The report, based on decades of mercury data and research, found alarming levels of mercury and methylmercury in the forests, fishes, wildlife, plants and waterways of America's western landscapes. The USGS study provides the first integrated analysis of where mercury occurs in western North America, how it moves through the environment, and the processes that influence its movement and transfer to aquatic and ultimately, the human food chain
Among the many disturbing findings are shocking accumulations of mercury in densely forested areas such as those found along the Pacific mountain ranges of California and Oregon. The scientific team showed that these critical ecosystems collect dangerous mercury loads because they receive high amounts of precipitation. Rainfall washes mercury from the atmosphere onto wet forested regions where it binds to the vegetation and accumulates in the soils and surface waters. From these vectors it can bioaccumulate in fish, including salmon.
The report confirms the findings of a January 2016 study that narrowly investigated mercury levels in rainfall. That study reported that the long-term trend of decreasing mercury levels in precipitation had leveled off and that some sites in the western U.S. were experiencing increases, which the investigators concluded were due to exploding mercury emissions from Asia.
An earlier study in 2002 reported that industrial emissions in Asia are a major source of mercury in rainwater falling along the California coast. The new USGS study describes the precise atmospheric transport mechanisms that carry massive mercury contamination from Asia and deposit the potent neurotoxin in the water, soils and biota across America's West Coast. According to the papers lead author, it is not just the mercury itself, but a cocktail of atmospheric pollutants that contribute to the deposition of mercury in rainfall. Elemental mercury behaves as a gas in the atmosphere and is not washed out in rain until it has been oxidized into a charged ionic form that can be captured by water droplets.
The USGS study sheds light on earlier research with frightening human health implications. A 2008 study reported children living in areas of high precipitation may be more likely to have autism. Those investigators looked at rainfall in California, Washington and Oregon. That team obtained autism prevalence rates for children born in those three states between 1987 and 1999 and calculated average annual precipitation by county from 1987 to 2001. The researchers also computed the autism rates in relation to the average annual precipitation in the counties when the children were younger than 3 years old.
Mark Karlin, Editor of BuzzFlah at Truthout
Regardless of who one plans to vote for in the November presidential election, it was the general consensus in punditry and instant-polling land that Hillary Clinton made Donald Trump look like a coarse, weary muskrat last night. Particularly in the second half of the debate.
Indeed, CNN sponsored a post-debate snap poll that found Clinton the decisive "winner":
Hillary Clinton was deemed the winner of Monday night's debate by 62% of voters who tuned in to watch, while just 27% said they thought Donald Trump had the better night, according to a CNN/ORC Poll of voters who watched the debate.
Voters who watched said Clinton expressed her views more clearly than Trump and had a better understanding of the issues by a margin of more than 2-to-1. Clinton also was seen as having done a better job addressing concerns voters might have about her potential presidency by a 57% to 35% margin, and as the stronger leader by a 56% to 39% margin.
The consensus of the post-debate Democratic and Republican pundits on MSNBC was that, ironically, Trump lost his stamina after the first third to first half of the debate, even as he bizarrely accused Hillary Clinton of not having the stamina for the job and not "looking" like a president. (Of all the defensive babble that Trump fell back on during the second half of the debate, none appeared more feeble, as The Washington Post pointed out, than his sneering accusation that Clinton did not have the endurance to be president -- while the split screen showed her standing poised and calm, as he wandered into verbal cul-de-sacs.)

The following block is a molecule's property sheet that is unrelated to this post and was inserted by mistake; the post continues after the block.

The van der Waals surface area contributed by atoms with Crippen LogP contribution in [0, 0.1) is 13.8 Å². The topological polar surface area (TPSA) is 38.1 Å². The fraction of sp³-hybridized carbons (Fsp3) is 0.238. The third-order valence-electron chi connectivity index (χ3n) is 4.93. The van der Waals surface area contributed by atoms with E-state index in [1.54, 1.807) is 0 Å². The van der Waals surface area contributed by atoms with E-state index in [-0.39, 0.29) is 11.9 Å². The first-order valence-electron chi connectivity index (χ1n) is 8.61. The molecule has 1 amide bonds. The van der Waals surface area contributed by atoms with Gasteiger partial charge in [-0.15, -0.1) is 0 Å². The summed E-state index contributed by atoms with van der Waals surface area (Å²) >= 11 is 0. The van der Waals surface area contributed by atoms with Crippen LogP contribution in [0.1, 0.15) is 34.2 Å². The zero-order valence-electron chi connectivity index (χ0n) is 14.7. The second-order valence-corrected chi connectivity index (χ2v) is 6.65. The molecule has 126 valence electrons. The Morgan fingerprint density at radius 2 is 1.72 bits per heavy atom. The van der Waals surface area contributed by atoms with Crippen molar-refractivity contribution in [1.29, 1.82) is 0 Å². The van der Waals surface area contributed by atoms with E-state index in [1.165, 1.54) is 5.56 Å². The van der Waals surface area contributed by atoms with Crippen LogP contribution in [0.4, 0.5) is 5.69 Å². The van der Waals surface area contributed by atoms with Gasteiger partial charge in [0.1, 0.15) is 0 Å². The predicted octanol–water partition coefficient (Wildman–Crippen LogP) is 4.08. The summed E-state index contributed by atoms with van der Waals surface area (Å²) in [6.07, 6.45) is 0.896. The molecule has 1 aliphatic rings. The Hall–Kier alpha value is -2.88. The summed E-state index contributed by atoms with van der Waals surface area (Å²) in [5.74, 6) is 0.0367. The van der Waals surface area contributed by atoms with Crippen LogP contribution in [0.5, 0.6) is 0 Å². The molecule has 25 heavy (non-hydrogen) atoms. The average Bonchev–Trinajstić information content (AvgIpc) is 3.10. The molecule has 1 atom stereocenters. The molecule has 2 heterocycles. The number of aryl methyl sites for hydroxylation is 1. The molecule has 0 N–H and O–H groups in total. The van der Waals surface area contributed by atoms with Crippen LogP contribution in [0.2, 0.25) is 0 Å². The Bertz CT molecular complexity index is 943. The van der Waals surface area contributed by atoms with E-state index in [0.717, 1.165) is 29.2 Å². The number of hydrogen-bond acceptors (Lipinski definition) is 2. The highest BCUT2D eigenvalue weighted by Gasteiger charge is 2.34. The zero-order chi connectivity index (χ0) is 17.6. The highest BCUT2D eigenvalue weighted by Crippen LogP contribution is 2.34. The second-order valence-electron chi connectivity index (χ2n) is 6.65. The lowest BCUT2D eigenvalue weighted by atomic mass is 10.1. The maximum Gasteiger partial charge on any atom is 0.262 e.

However, this is not a commentary about who "won or lost" the debate, whatever one's thoughts may be about the presidential candidates of the two major political parties. Rather, it has to do with a moment in the debate that did not receive widespread coverage: the seeming concesison by Donald Trump that he may not have paid any federal taxes for years. As Hillary Clinton pointed out, Trump is the only major party presidential candidate in decades not to release his recent income taxes. Trump is using the excuse that he can't share them with the public because he is under audit by the Internal Revenue Service (IRS), but Lester Holt, the moderator last night, pointed out that the IRS allows people under audit to release their income taxes if they want to.
ECOWATCH FOR BUZZFLASH AT TRUTHOUTLORRAINE CHOW OF
Article reprinted with permission from EcoWatch
Even though scientists are pretty certain that wastewater injection from fracking and conventional drilling has led to the unprecedented spate of earthquakes rollicking Oklahoma,Texas and other states in recent years. Definitive proof, however, is rare. But now, in a study published Thursday in Science Magazine, researchers have fastened another nail in the "man-made earthquakes" coffin.
Using satellite imagery, the researchers found that a series of earthquakes that struck Texas between 2012 and 2013 -- including the largest-ever quake recorded in eastern Texas -- were caused by the injection of large volumes of wastewater from oil and gas activities into deep underground wells.
As Mashable explained from the study:
Wastewater not only puts pressure on underground fault lines, causing "induced" earthquakes, but also pushes up the surface of the ground -- a phenomenon called "uplifting" that can be seen from space.
Researchers used satellite images of ground uplifting to show how wastewater disposal in eastern Texas eventually triggered a magnitude-4.8 earthquake in May 2012, the largest earthquake recorded in that half of the Lone Star state.
"Our research is the first to provide an answer to the questions of why some wastewater injection causes earthquakes, where it starts and why it stops," said study co-author William Ellsworth, a geophysics professor at Stanford's School of Earth, Energy & Environmental Sciences.